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Kindergartners asked to ‘check out’ college scholarships and ‘select jobs’

Ohanian Comment: With Common Core now in disrepute, 'College and Career Ready' becomes the new mantra. And it's uglier even than Common Core. This treatment of kindergartners--presented by the Arizona Department of Education-- is so inappropriate, so stupid, so downright whacko, that it's hard to accept it as real. Take a look at graphic. The Arizona College and Career Checklist provides a roadmap of graphics like this for K-12.

All I can say is that I've never seen a better argument for Home Schooling. I have spent my life working for and defending public school, but I certainly would never allow a child I cared about to be viewed this way.

I'm glad to see that veteran educator Laura H. Chapman tags the current "personalized learning"
mantra as part of the problem.

by Valerie Strauss

For some time now, we've been watching kindergarten classrooms turn from places where kids learn by playing into places devoted to academics where there is sometimes no time for recess, naps, snacks or much fun. The Common Core includes standards for kindergartners, which you can see here, that many child development experts say are inappropriate for young children. And now we are seeing the spread of "checklists" that young children are supposed to complete that apparently ensure that they are "college- and career-ready."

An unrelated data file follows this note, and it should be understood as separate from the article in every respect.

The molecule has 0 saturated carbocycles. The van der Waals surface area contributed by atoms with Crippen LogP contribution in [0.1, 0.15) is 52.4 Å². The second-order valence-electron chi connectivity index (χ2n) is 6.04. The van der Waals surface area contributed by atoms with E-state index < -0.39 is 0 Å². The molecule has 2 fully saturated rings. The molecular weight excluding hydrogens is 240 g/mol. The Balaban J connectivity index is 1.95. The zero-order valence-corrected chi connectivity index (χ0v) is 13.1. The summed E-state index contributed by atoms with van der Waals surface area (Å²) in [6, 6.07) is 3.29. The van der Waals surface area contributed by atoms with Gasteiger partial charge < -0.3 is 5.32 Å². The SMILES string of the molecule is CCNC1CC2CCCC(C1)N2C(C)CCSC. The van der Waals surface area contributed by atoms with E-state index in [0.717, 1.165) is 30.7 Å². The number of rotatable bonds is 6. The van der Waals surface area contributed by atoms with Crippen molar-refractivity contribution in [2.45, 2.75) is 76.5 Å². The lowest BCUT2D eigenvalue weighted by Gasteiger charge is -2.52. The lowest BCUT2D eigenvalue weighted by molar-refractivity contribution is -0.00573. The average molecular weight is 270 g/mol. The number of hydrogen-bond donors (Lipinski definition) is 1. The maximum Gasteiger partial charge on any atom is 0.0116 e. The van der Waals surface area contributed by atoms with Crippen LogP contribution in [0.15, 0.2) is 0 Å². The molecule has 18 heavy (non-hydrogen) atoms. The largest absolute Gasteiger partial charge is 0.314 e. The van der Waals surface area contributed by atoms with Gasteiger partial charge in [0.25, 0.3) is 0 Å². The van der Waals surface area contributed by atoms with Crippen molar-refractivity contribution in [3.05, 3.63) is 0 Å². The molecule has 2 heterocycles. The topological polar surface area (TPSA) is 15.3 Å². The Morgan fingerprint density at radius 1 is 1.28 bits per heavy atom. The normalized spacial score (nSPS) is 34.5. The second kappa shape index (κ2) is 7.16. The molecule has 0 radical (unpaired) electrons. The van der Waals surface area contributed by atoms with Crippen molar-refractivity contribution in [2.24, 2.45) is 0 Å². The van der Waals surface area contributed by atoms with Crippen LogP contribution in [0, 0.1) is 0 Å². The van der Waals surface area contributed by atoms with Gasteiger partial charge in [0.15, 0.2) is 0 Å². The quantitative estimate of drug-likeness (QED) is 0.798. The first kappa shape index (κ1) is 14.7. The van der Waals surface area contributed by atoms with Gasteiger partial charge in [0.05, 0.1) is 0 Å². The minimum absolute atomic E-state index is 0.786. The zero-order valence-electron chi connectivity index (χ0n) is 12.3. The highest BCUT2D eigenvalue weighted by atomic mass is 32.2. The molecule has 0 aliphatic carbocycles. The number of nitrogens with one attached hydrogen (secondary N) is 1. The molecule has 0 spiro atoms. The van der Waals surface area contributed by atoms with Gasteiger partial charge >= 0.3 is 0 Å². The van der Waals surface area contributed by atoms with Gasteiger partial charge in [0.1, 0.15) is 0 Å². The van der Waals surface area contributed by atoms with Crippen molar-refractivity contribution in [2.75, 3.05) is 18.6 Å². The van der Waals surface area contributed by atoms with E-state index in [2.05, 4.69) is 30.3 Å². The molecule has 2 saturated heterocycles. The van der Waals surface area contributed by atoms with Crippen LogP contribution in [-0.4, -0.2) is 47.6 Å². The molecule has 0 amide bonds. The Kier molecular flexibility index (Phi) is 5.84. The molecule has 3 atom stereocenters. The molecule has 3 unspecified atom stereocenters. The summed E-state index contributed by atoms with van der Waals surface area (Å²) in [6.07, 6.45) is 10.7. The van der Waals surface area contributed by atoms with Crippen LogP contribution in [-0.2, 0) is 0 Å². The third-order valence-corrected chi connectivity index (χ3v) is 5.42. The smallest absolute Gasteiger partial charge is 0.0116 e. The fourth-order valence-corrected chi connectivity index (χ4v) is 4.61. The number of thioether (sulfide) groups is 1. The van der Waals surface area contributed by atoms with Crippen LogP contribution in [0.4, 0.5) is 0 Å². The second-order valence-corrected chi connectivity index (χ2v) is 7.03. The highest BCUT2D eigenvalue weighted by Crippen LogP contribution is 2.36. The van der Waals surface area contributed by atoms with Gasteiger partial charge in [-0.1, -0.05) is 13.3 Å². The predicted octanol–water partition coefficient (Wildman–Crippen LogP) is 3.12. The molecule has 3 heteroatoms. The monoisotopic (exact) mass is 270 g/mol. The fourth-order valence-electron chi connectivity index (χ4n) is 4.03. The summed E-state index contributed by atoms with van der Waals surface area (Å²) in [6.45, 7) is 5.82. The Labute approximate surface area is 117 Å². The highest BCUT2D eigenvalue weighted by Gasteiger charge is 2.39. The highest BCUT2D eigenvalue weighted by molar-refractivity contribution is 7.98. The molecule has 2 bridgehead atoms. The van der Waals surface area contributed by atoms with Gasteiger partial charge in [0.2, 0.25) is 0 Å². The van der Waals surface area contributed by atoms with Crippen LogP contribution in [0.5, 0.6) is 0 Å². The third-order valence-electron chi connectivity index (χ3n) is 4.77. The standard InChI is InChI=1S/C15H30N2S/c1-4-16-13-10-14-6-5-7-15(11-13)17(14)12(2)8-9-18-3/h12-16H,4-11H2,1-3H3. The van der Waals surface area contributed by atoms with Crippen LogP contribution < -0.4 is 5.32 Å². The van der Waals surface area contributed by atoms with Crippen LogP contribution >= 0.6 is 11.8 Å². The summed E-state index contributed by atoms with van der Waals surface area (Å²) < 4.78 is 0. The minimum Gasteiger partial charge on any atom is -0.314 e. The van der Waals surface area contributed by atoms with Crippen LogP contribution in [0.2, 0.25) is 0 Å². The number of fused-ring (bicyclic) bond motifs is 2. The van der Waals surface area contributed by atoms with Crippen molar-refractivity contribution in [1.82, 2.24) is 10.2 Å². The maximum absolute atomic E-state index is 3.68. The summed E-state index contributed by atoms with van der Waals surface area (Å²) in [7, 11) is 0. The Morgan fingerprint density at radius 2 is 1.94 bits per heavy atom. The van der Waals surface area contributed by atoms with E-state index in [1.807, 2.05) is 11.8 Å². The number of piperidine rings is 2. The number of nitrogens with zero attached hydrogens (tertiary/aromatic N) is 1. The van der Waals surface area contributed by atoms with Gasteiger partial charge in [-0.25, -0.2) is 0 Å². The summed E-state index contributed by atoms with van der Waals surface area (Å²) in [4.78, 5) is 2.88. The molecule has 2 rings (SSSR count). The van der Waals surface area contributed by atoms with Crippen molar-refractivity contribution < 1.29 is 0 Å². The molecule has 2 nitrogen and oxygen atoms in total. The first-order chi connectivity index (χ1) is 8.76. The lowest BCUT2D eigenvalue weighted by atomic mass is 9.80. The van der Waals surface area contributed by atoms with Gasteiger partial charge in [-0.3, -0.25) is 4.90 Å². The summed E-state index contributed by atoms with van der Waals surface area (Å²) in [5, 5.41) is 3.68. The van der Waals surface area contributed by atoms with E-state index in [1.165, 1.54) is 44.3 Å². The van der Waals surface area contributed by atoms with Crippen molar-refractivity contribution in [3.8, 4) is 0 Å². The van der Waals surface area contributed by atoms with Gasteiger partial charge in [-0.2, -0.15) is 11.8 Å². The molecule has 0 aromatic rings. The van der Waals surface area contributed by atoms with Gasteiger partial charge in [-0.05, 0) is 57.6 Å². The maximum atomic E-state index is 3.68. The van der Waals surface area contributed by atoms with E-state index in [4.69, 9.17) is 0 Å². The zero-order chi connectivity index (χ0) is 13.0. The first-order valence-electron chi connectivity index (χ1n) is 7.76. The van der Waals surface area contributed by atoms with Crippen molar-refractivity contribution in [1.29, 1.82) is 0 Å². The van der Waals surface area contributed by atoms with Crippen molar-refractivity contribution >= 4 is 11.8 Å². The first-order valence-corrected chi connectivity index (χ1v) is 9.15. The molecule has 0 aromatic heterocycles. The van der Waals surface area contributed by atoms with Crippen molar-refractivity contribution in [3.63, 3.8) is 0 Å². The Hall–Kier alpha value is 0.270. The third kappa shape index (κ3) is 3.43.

One such list, on the Arizona Department of Education Web site, asks kindergartners to "check out scholarships at http://www.finaid.org/scholarships/age13.phtml" for college, start a college savings account and "read picture books about careers and select the jobs I like." There's more (see graphic), including monitoring reading standardized test scores. (What would a college and career road map for kindergartners be without a focus on standardized test scores?) Young kids, of course, like to imagine what they might be and do when they become adults, but should they really be checking out scholarship lists and obsessing over test scores?

Laura H. Chapman, a veteran educator who is a consultant to numerous arts organizations, including the National Endowment for the Arts and the National Assessment of Educational Progress in Art, wrote a comment on Diane Ravitch's blog about the checklists. Here (with permission from Ravitch to publish) is what she said about the pressure schools are putting on young children to be âcollege-and-career-ready.â

Arizona has a checklist for this purpose. It is offered up as graphic and "balloon questions" that should be answered as if proof that the kindergartner is on track for college AND a career. (Meanwhile Congress wants to reframe NCLB as "Every Child Ready for College OR Career)."

Arizona's State Department of Education offers a graphic that also functions as a checklist for college and career readiness. There in no picture of a train on a track, just comic-like bubbles filled with text, organized around a car. The car is facing left (a visual convention that has long been used to imply "go west)"

You can see this graphic and some grade by grade versions of the college/career questions here

This kind of checklist is migrating to other states via the promoters of "personalized learning" and on-line programs where dashboard versions update information and post "recommendations" for specific colleges or for career certificates that match up with student interests, family budgets, and so on. Some of these programs are designed to by-pass the need for face-to-face guidance from middle and high school guidance counselors.

— Valerie Strauss
Washington Post Answer Sheet





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